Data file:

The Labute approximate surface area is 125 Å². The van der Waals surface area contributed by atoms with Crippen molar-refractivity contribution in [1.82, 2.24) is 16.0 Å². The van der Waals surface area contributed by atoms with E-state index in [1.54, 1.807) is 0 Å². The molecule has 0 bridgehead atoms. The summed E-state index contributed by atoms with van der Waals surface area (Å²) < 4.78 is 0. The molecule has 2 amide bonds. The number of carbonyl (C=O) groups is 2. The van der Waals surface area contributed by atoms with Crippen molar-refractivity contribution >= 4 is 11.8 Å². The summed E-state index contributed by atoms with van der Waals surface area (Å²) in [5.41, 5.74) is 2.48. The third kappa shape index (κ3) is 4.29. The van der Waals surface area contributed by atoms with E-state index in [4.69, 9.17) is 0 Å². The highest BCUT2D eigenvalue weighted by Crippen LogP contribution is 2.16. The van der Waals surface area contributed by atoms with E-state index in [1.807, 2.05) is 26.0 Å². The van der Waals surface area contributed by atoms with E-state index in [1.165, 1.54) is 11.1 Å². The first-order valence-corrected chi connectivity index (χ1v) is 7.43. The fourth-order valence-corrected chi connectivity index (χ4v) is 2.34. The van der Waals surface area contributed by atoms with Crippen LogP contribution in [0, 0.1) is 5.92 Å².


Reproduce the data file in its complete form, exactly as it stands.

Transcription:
The Labute approximate surface area is 125 Å². The van der Waals surface area contributed by atoms with Crippen molar-refractivity contribution in [1.82, 2.24) is 16.0 Å². The van der Waals surface area contributed by atoms with E-state index in [1.54, 1.807) is 0 Å². The molecule has 0 bridgehead atoms. The summed E-state index contributed by atoms with van der Waals surface area (Å²) < 4.78 is 0. The molecule has 2 amide bonds. The number of carbonyl (C=O) groups is 2. The van der Waals surface area contributed by atoms with Crippen molar-refractivity contribution >= 4 is 11.8 Å². The summed E-state index contributed by atoms with van der Waals surface area (Å²) in [5.41, 5.74) is 2.48. The third kappa shape index (κ3) is 4.29. The van der Waals surface area contributed by atoms with E-state index in [4.69, 9.17) is 0 Å². The highest BCUT2D eigenvalue weighted by Crippen LogP contribution is 2.16. The van der Waals surface area contributed by atoms with E-state index in [1.807, 2.05) is 26.0 Å². The van der Waals surface area contributed by atoms with E-state index in [1.165, 1.54) is 11.1 Å². The first-order valence-corrected chi connectivity index (χ1v) is 7.43. The fourth-order valence-corrected chi connectivity index (χ4v) is 2.34. The van der Waals surface area contributed by atoms with Crippen LogP contribution in [0, 0.1) is 5.92 Å².